Much of this comes from Doherty. It is not a shock that Lataster did not find scholars sharing this idea. They don’t. Consider the Hebrews passage used. Hebrews 8:4 speaks about Jesus and says “If He were on Earth.” The author regularly has spoken about Jesus’s earthly existence beforehand. There was no need to spell it out. What the author is saying is Jesus serves now at the heavenly sanctuary and thus not being on Earth, does not have to repeatedly offer sacrifices as the earthly priests do.

Even more amazing is the Philippians 2:5-11 text where we are told that the name Jesus was given to Jesus later. No. What it is is a message of vindication. Jesus would be the name everyone bows to because of what He did on the cross and in rising again. It is hard to imagine how any serious exegete could come to the bizarre interpretations that Lataster does.

Lataster also holds the Testimonium Flavium to be an interpolation entirely and thinks Eusebius was the culprit, especially since he says Eusebius is a well-known defender of pious fraud citing Eusebius’s claim in the church history that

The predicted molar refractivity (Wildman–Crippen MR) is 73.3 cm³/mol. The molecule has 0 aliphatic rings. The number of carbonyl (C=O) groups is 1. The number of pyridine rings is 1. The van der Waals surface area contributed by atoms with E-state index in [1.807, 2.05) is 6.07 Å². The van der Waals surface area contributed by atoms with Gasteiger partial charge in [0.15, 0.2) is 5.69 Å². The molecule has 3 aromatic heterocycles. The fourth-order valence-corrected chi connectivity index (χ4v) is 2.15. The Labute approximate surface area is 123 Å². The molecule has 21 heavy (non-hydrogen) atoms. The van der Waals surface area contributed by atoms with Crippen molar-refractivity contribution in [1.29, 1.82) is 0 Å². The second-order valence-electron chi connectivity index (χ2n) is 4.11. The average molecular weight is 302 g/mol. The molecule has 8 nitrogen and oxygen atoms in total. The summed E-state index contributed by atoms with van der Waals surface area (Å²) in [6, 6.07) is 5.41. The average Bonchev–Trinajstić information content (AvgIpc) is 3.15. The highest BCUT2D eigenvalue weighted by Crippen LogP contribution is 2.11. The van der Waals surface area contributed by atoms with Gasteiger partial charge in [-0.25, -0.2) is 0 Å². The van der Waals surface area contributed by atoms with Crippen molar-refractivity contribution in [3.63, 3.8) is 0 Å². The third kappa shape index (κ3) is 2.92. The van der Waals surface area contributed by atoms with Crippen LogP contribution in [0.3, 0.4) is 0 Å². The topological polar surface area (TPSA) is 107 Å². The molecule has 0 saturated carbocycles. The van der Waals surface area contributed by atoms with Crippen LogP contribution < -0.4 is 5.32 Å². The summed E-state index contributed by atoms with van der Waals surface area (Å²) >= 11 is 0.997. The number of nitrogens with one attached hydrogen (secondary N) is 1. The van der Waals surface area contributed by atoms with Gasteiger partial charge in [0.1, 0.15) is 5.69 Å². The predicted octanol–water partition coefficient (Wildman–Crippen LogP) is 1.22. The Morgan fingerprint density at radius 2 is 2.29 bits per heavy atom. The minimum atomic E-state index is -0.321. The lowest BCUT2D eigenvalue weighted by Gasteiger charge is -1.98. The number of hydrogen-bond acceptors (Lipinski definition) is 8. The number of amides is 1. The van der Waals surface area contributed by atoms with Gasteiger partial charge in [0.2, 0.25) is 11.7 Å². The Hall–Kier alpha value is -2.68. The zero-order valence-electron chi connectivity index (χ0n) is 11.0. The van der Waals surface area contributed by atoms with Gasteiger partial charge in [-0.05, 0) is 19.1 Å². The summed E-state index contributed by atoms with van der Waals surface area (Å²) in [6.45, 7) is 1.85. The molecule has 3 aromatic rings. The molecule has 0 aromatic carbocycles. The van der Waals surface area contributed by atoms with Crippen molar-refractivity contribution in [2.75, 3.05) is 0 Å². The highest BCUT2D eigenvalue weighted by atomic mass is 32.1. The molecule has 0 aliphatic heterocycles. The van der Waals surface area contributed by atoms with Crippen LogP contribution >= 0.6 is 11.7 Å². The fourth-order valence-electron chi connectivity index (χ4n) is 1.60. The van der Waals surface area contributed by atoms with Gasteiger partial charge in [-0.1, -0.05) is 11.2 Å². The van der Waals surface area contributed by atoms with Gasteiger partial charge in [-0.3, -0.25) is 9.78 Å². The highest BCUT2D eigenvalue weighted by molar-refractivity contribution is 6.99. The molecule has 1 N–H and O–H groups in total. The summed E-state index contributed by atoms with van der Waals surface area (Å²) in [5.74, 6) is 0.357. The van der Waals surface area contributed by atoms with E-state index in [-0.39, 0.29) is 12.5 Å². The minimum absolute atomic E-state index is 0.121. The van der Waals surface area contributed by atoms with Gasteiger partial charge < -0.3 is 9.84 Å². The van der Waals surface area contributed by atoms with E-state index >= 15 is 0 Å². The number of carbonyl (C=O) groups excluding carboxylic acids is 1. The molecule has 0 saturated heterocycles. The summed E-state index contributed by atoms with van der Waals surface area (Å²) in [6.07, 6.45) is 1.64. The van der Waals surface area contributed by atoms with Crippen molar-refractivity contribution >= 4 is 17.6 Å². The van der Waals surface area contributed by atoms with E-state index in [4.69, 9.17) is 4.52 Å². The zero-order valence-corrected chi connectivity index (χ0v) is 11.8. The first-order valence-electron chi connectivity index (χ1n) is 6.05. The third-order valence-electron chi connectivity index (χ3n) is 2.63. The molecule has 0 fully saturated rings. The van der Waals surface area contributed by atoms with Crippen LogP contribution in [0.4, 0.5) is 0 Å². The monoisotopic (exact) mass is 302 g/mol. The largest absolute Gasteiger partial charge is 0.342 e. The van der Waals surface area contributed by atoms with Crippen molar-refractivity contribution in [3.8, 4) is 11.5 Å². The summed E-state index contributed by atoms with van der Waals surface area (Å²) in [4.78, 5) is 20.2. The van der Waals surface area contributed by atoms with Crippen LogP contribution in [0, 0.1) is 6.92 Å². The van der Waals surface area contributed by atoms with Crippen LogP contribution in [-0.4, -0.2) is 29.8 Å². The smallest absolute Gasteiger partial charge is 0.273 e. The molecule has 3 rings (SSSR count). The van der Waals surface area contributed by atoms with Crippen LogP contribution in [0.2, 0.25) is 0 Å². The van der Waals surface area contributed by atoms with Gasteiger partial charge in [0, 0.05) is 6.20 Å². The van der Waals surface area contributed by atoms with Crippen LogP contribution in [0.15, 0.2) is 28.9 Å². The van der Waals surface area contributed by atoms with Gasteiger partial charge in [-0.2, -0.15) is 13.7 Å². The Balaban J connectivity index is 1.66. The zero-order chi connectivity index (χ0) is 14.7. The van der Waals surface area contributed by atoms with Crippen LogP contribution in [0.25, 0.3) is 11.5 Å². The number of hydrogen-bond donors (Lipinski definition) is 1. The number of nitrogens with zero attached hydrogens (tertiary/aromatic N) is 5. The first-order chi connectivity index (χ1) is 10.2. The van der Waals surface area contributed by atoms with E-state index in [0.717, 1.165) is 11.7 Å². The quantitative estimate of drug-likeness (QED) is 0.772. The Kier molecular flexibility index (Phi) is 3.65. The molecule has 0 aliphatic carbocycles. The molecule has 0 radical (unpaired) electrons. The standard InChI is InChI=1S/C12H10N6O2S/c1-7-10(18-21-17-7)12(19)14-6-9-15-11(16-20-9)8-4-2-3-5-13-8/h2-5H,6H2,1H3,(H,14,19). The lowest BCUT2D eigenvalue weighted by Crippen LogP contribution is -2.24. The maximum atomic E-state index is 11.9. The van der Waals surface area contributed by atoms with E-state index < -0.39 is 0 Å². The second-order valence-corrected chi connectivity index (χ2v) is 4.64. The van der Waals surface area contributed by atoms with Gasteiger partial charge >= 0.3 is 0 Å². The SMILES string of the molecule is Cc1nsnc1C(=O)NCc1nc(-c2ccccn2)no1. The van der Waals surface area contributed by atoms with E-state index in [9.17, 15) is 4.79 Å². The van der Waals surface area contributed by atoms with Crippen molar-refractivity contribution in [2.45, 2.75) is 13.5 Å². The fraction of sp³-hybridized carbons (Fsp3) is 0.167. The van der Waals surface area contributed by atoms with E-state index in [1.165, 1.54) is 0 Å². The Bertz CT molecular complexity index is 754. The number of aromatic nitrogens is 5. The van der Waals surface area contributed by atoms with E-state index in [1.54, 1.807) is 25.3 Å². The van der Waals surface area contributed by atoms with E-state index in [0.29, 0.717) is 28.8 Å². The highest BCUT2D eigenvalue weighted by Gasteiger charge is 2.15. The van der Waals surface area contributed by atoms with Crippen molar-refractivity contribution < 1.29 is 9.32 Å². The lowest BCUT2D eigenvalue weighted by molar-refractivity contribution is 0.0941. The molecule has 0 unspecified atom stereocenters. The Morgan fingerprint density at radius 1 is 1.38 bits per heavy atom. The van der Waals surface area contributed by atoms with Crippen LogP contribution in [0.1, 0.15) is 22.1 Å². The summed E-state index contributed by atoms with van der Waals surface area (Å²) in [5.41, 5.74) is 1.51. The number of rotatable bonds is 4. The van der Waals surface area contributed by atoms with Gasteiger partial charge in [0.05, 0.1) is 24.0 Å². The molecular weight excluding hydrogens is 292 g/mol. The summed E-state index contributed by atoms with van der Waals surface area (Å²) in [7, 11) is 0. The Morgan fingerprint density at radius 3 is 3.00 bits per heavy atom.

Hence we shall not mention those who were shaken by the persecution, nor those who in everything pertaining to salvation were shipwrecked, and by their own will were sunk in the depths of the flood. But we shall introduce into this history in general only those events which may be usefull first to ourselves and afterwards to posterity.

Where is the fraud? Eusebius admits that some fell away by their own actions. He just says it is of no benefit to talk about them so he’s not going to do it. That’s not pulling the wool over anyone’s eyes. Lying about it would be saying “No one ever fell away so there’s no need to mention anything about that.” It is a way of shaming those who fail away and honoring those who stood faithful.